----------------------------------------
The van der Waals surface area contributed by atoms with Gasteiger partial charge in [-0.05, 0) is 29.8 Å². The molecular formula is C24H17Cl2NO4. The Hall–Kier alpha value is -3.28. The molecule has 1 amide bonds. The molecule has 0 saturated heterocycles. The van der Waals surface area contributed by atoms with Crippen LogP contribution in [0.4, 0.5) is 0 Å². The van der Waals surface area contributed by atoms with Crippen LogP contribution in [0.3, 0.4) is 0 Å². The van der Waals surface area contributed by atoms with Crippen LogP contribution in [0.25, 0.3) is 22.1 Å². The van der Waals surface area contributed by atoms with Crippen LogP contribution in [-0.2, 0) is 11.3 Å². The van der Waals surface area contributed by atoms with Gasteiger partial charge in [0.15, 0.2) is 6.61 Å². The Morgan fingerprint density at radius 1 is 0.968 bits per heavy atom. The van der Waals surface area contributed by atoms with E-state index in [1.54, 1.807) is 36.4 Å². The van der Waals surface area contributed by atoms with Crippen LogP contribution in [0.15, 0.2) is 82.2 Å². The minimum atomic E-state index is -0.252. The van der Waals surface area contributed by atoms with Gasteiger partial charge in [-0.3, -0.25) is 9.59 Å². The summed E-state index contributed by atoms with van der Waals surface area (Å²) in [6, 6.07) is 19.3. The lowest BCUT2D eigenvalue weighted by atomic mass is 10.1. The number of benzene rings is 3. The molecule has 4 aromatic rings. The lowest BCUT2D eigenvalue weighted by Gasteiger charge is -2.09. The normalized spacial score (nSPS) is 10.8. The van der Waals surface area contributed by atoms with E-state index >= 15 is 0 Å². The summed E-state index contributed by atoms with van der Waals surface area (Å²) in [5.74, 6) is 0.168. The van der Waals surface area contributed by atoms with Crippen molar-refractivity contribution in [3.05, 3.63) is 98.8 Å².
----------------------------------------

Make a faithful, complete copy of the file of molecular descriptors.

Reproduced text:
The van der Waals surface area contributed by atoms with Gasteiger partial charge in [-0.05, 0) is 29.8 Å². The molecular formula is C24H17Cl2NO4. The Hall–Kier alpha value is -3.28. The molecule has 1 amide bonds. The molecule has 0 saturated heterocycles. The van der Waals surface area contributed by atoms with Crippen LogP contribution in [0.4, 0.5) is 0 Å². The van der Waals surface area contributed by atoms with Crippen LogP contribution in [0.3, 0.4) is 0 Å². The van der Waals surface area contributed by atoms with Crippen LogP contribution in [0.25, 0.3) is 22.1 Å². The van der Waals surface area contributed by atoms with Crippen LogP contribution in [-0.2, 0) is 11.3 Å². The van der Waals surface area contributed by atoms with Gasteiger partial charge in [0.15, 0.2) is 6.61 Å². The Morgan fingerprint density at radius 1 is 0.968 bits per heavy atom. The van der Waals surface area contributed by atoms with E-state index in [1.54, 1.807) is 36.4 Å². The van der Waals surface area contributed by atoms with Crippen LogP contribution in [0.15, 0.2) is 82.2 Å². The minimum atomic E-state index is -0.252. The van der Waals surface area contributed by atoms with Gasteiger partial charge in [-0.3, -0.25) is 9.59 Å². The summed E-state index contributed by atoms with van der Waals surface area (Å²) in [6, 6.07) is 19.3. The lowest BCUT2D eigenvalue weighted by atomic mass is 10.1. The number of benzene rings is 3. The molecule has 4 aromatic rings. The lowest BCUT2D eigenvalue weighted by Gasteiger charge is -2.09. The normalized spacial score (nSPS) is 10.8. The van der Waals surface area contributed by atoms with E-state index >= 15 is 0 Å². The summed E-state index contributed by atoms with van der Waals surface area (Å²) in [5.74, 6) is 0.168. The van der Waals surface area contributed by atoms with Crippen molar-refractivity contribution in [3.05, 3.63) is 98.8 Å².